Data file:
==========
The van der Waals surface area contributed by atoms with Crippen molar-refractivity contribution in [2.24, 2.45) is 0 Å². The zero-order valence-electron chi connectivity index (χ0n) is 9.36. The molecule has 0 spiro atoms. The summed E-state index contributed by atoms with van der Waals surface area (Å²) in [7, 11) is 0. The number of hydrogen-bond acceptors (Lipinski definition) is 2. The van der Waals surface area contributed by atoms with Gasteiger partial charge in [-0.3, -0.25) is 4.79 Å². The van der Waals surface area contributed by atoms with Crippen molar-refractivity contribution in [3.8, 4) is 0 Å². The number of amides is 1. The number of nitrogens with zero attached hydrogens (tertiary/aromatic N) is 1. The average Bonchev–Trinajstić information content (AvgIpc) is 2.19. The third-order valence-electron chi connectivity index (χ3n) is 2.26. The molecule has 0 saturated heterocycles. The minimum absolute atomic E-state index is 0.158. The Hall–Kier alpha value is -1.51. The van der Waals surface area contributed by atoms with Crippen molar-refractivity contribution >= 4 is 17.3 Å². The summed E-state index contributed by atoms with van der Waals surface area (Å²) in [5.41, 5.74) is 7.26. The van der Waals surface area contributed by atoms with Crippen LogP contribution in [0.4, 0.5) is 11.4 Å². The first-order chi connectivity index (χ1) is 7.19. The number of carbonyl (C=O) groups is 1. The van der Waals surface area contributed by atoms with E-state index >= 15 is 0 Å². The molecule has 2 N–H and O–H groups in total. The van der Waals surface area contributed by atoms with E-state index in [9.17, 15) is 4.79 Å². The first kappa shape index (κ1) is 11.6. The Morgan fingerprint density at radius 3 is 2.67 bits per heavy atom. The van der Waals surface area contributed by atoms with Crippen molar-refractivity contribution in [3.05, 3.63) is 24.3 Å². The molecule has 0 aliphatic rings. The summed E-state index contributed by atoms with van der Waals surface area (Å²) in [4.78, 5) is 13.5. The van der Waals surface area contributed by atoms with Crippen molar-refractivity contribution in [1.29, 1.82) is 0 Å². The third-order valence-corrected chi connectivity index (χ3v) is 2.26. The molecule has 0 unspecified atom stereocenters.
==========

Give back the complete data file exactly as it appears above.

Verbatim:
The van der Waals surface area contributed by atoms with Crippen molar-refractivity contribution in [2.24, 2.45) is 0 Å². The zero-order valence-electron chi connectivity index (χ0n) is 9.36. The molecule has 0 spiro atoms. The summed E-state index contributed by atoms with van der Waals surface area (Å²) in [7, 11) is 0. The number of hydrogen-bond acceptors (Lipinski definition) is 2. The van der Waals surface area contributed by atoms with Gasteiger partial charge in [-0.3, -0.25) is 4.79 Å². The van der Waals surface area contributed by atoms with Crippen molar-refractivity contribution in [3.8, 4) is 0 Å². The number of amides is 1. The number of nitrogens with zero attached hydrogens (tertiary/aromatic N) is 1. The average Bonchev–Trinajstić information content (AvgIpc) is 2.19. The third-order valence-electron chi connectivity index (χ3n) is 2.26. The molecule has 0 saturated heterocycles. The minimum absolute atomic E-state index is 0.158. The Hall–Kier alpha value is -1.51. The van der Waals surface area contributed by atoms with Crippen molar-refractivity contribution >= 4 is 17.3 Å². The summed E-state index contributed by atoms with van der Waals surface area (Å²) in [5.41, 5.74) is 7.26. The van der Waals surface area contributed by atoms with Crippen LogP contribution in [0.4, 0.5) is 11.4 Å². The first-order chi connectivity index (χ1) is 7.19. The number of carbonyl (C=O) groups is 1. The van der Waals surface area contributed by atoms with E-state index >= 15 is 0 Å². The molecule has 2 N–H and O–H groups in total. The van der Waals surface area contributed by atoms with E-state index in [9.17, 15) is 4.79 Å². The first kappa shape index (κ1) is 11.6. The Morgan fingerprint density at radius 3 is 2.67 bits per heavy atom. The van der Waals surface area contributed by atoms with Crippen molar-refractivity contribution in [3.05, 3.63) is 24.3 Å². The molecule has 0 aliphatic rings. The summed E-state index contributed by atoms with van der Waals surface area (Å²) in [4.78, 5) is 13.5. The van der Waals surface area contributed by atoms with Crippen molar-refractivity contribution in [1.29, 1.82) is 0 Å². The third-order valence-corrected chi connectivity index (χ3v) is 2.26. The molecule has 0 unspecified atom stereocenters.